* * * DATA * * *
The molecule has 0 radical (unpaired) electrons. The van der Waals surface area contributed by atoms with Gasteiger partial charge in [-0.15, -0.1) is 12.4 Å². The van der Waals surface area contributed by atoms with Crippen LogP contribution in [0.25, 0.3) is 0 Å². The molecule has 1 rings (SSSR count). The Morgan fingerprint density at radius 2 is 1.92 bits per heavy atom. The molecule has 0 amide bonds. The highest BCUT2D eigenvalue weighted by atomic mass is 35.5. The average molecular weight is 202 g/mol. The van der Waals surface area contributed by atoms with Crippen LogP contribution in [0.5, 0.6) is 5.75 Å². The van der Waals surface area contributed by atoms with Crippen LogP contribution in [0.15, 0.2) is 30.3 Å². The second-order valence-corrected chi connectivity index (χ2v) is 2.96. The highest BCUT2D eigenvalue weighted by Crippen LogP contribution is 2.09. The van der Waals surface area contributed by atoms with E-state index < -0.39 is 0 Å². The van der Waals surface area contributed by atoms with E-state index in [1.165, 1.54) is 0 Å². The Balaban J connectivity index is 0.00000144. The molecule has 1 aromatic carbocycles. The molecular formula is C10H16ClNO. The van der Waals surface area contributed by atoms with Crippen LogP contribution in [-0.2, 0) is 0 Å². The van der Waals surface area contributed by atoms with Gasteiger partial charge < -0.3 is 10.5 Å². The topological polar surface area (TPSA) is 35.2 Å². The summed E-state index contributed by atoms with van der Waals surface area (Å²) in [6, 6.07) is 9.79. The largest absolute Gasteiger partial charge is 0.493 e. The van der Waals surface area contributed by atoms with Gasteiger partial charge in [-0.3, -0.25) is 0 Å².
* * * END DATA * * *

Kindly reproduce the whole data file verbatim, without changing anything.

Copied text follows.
The molecule has 0 radical (unpaired) electrons. The van der Waals surface area contributed by atoms with Gasteiger partial charge in [-0.15, -0.1) is 12.4 Å². The van der Waals surface area contributed by atoms with Crippen LogP contribution in [0.25, 0.3) is 0 Å². The molecule has 1 rings (SSSR count). The Morgan fingerprint density at radius 2 is 1.92 bits per heavy atom. The molecule has 0 amide bonds. The highest BCUT2D eigenvalue weighted by atomic mass is 35.5. The average molecular weight is 202 g/mol. The van der Waals surface area contributed by atoms with Crippen LogP contribution in [0.5, 0.6) is 5.75 Å². The van der Waals surface area contributed by atoms with Crippen LogP contribution in [0.15, 0.2) is 30.3 Å². The second-order valence-corrected chi connectivity index (χ2v) is 2.96. The highest BCUT2D eigenvalue weighted by Crippen LogP contribution is 2.09. The van der Waals surface area contributed by atoms with E-state index < -0.39 is 0 Å². The van der Waals surface area contributed by atoms with E-state index in [1.165, 1.54) is 0 Å². The Balaban J connectivity index is 0.00000144. The molecule has 1 aromatic carbocycles. The molecular formula is C10H16ClNO. The van der Waals surface area contributed by atoms with Crippen LogP contribution in [-0.2, 0) is 0 Å². The van der Waals surface area contributed by atoms with Gasteiger partial charge < -0.3 is 10.5 Å². The topological polar surface area (TPSA) is 35.2 Å². The summed E-state index contributed by atoms with van der Waals surface area (Å²) in [6, 6.07) is 9.79. The largest absolute Gasteiger partial charge is 0.493 e. The van der Waals surface area contributed by atoms with Gasteiger partial charge in [-0.3, -0.25) is 0 Å².